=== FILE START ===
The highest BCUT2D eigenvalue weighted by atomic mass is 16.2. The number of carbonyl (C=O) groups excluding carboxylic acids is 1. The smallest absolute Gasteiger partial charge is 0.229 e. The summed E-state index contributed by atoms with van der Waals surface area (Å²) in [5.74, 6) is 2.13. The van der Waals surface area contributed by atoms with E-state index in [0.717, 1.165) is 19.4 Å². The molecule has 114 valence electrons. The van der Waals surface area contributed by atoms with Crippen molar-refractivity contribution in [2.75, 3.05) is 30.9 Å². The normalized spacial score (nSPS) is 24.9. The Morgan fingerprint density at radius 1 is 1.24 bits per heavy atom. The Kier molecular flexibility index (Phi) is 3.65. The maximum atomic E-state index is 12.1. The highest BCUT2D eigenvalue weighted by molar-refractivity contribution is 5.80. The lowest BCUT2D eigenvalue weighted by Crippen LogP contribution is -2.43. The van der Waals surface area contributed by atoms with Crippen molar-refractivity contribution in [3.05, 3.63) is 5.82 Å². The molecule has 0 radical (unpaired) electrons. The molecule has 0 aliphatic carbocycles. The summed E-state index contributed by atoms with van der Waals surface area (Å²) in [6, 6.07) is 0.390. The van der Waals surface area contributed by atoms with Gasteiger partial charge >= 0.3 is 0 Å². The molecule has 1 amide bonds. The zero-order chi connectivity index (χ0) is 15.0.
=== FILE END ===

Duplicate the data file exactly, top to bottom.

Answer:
The highest BCUT2D eigenvalue weighted by atomic mass is 16.2. The number of carbonyl (C=O) groups excluding carboxylic acids is 1. The smallest absolute Gasteiger partial charge is 0.229 e. The summed E-state index contributed by atoms with van der Waals surface area (Å²) in [5.74, 6) is 2.13. The van der Waals surface area contributed by atoms with E-state index in [0.717, 1.165) is 19.4 Å². The molecule has 114 valence electrons. The van der Waals surface area contributed by atoms with Crippen molar-refractivity contribution in [2.75, 3.05) is 30.9 Å². The normalized spacial score (nSPS) is 24.9. The Morgan fingerprint density at radius 1 is 1.24 bits per heavy atom. The Kier molecular flexibility index (Phi) is 3.65. The maximum atomic E-state index is 12.1. The highest BCUT2D eigenvalue weighted by molar-refractivity contribution is 5.80. The lowest BCUT2D eigenvalue weighted by Crippen LogP contribution is -2.43. The van der Waals surface area contributed by atoms with Crippen molar-refractivity contribution in [3.05, 3.63) is 5.82 Å². The molecule has 0 radical (unpaired) electrons. The molecule has 0 aliphatic carbocycles. The summed E-state index contributed by atoms with van der Waals surface area (Å²) in [6, 6.07) is 0.390. The van der Waals surface area contributed by atoms with Gasteiger partial charge >= 0.3 is 0 Å². The molecule has 1 amide bonds. The zero-order chi connectivity index (χ0) is 15.0.